Summer Fishing

How to Fish Stake Beds Effectively for Big Bass

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Last night we pulled into a calm pocket to shoot a few photos of some bass we fished out deep for an upcoming article on drop shotting. Wind and waves make it hard to shoot good photography when bass fishing. However, while shooting photos in this shallow calm pocket we noticed that there was a ton of baitfish in and around a common piece of cover on the lake that bass love — stake beds.

What are Stake Beds

Check out this video of stake bed fishing!

Crappie guides and avid crappie angler place stake beds or cribs as some folks call them in shallow water so the crappie will have something to relate to when they come shallow to spawn and make them a little easier to target. In the spring and fall, these man-made pieces of cover can be dynamite holding spots for shallow feeding bass.

Typically the stake beds consist of a pallet with several planks of wood or pvc pipes standing vertically off the pallet. When placed in the water it makes a vertical piece of cover that attracts various types of forage and in turn larger gamefish.

The square cut wood often found on these structures will collect with moss and a soften as they get water logged. That can make them extremely snagging to artificial bass lures.

What to Throw in Stake Beds

Single hook lures like jigs, spinnerbaits, chatterbaits and even buzzbaits can be good along with texas-rigged plastics. But I’ve found that if you’re patient and will work the bait through, a square-billed crankbait is dynamite for this fishing when the water is off-colored.

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How to Fish Stake Beds

Depending on the water clarity, you can fish it like a piece of flipping and pitching cover or you can fish it like standing timber or pencil reeds with reaction baits. If the water is muddy and shallow and it’s in the fall, the bass often use these stake beds as feeding zones ambushing prey. This is when a spinnerbait or chatterbait pitched in and around the beds can be very deadly. The key is fishing the lanes.

On this afternoon, as I approached the first stake bed, I noticed baitfish skittering and dodging swirls in the water, a tell tale sign of bass being present. I picked up a white and chartreuse Z-Man Chatterbait and flung it to one side of the stake bed. No takers. Then I bombed a cast down the other side. Still no takers. So I moved in closer and began making a series of pitches through “lanes” in the standing wood.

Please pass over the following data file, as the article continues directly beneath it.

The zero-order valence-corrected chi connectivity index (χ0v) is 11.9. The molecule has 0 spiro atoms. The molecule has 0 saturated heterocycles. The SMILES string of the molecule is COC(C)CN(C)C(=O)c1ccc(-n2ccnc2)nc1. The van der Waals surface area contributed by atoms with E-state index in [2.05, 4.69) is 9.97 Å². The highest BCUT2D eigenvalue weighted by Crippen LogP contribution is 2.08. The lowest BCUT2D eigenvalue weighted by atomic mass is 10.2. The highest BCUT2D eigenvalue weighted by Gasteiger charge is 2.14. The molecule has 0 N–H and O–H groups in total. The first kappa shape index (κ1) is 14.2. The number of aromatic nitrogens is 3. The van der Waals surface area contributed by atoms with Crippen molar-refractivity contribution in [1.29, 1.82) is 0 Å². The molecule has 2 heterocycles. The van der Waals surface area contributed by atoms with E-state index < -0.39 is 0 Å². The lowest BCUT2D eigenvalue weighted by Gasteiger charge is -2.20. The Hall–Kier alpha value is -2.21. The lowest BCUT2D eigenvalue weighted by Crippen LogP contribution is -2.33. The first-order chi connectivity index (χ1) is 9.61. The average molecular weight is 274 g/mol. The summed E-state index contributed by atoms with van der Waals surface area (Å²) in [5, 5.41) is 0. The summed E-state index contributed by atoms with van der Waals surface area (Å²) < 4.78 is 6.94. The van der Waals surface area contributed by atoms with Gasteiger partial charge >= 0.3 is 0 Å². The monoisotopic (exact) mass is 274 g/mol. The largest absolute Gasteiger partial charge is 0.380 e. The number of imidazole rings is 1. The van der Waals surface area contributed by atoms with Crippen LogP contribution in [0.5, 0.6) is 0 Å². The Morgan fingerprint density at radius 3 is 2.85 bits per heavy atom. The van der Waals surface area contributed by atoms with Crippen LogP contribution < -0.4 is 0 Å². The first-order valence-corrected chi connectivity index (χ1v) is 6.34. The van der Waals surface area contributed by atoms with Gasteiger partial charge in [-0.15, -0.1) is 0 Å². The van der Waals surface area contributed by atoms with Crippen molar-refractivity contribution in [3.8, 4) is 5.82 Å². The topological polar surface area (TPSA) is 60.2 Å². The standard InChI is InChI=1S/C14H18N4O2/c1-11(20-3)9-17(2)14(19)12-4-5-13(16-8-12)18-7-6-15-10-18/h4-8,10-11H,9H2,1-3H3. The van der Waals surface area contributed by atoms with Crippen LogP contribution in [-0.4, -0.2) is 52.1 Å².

As you circle around the stake bed, lanes will open up where you can see a clear path through the stake bed with one pitch. Just reel it through the whole bed. First pitch I made through the stake bed, the Chatterbait disappeared. Second cast another bass. Rounded to the backside of it and found another lane and landed another bass. After two stops on the same stake bed, I landed six bass on a Chatterbait and one pitching some sort of creature bait.

On the flipping and pitching side, two approaches work well. One is to pitch to the outside edges and then work your way to the middle. The other approach is to make your first pitch to the most likely spot which is generally the densest part of the stake bed. The key is to think about your exit strategy. Whenever you pitch the bait, make sure you have a way to get it back when a fish bites. Often you can slowly and quietly move to the other side of the stake bed and hit it from another angle.

Stake beds are like stumps but can support many more bass than a single stump. The bass won’t always be in this type of cover, but usually when you find some bass in stake beds you can fish bass in that pattern all over a lake and do well. We’ve taken tournament winning big bass from this cover so it’s worth your fishing time.

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